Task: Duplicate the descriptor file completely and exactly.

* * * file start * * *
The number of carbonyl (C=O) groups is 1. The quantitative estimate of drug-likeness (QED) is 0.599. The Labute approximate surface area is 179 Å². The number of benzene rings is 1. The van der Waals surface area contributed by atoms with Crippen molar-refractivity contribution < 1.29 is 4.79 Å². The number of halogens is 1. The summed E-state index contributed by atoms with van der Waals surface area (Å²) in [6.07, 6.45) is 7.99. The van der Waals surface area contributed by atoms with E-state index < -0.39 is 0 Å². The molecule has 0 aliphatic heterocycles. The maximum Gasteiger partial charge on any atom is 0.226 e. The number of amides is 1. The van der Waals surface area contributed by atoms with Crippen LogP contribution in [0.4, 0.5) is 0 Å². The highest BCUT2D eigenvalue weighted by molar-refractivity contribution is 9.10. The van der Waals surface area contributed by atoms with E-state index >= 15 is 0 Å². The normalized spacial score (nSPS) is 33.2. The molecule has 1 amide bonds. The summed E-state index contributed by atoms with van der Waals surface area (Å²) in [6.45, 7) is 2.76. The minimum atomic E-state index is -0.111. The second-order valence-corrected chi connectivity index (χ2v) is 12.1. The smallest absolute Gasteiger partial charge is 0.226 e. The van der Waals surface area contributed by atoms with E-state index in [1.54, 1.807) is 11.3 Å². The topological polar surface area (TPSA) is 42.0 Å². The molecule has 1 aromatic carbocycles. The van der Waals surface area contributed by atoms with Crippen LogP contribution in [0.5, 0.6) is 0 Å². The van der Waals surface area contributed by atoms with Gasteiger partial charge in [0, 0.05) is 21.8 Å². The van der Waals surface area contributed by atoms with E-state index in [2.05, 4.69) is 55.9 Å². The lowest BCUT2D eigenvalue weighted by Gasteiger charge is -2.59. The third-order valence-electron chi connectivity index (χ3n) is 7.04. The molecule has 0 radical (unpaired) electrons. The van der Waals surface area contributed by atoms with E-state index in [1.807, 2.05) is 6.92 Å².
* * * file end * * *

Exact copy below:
The number of carbonyl (C=O) groups is 1. The quantitative estimate of drug-likeness (QED) is 0.599. The Labute approximate surface area is 179 Å². The number of benzene rings is 1. The van der Waals surface area contributed by atoms with Crippen molar-refractivity contribution < 1.29 is 4.79 Å². The number of halogens is 1. The summed E-state index contributed by atoms with van der Waals surface area (Å²) in [6.07, 6.45) is 7.99. The van der Waals surface area contributed by atoms with E-state index < -0.39 is 0 Å². The molecule has 0 aliphatic heterocycles. The maximum Gasteiger partial charge on any atom is 0.226 e. The number of amides is 1. The van der Waals surface area contributed by atoms with Crippen LogP contribution in [0.4, 0.5) is 0 Å². The highest BCUT2D eigenvalue weighted by molar-refractivity contribution is 9.10. The van der Waals surface area contributed by atoms with E-state index >= 15 is 0 Å². The normalized spacial score (nSPS) is 33.2. The molecule has 1 amide bonds. The summed E-state index contributed by atoms with van der Waals surface area (Å²) in [6.45, 7) is 2.76. The minimum atomic E-state index is -0.111. The second-order valence-corrected chi connectivity index (χ2v) is 12.1. The smallest absolute Gasteiger partial charge is 0.226 e. The van der Waals surface area contributed by atoms with E-state index in [1.54, 1.807) is 11.3 Å². The topological polar surface area (TPSA) is 42.0 Å². The molecule has 1 aromatic carbocycles. The van der Waals surface area contributed by atoms with Crippen LogP contribution in [0.5, 0.6) is 0 Å². The van der Waals surface area contributed by atoms with Gasteiger partial charge in [0, 0.05) is 21.8 Å². The van der Waals surface area contributed by atoms with E-state index in [2.05, 4.69) is 55.9 Å². The lowest BCUT2D eigenvalue weighted by Gasteiger charge is -2.59. The third-order valence-electron chi connectivity index (χ3n) is 7.04. The molecule has 0 radical (unpaired) electrons. The van der Waals surface area contributed by atoms with E-state index in [1.807, 2.05) is 6.92 Å².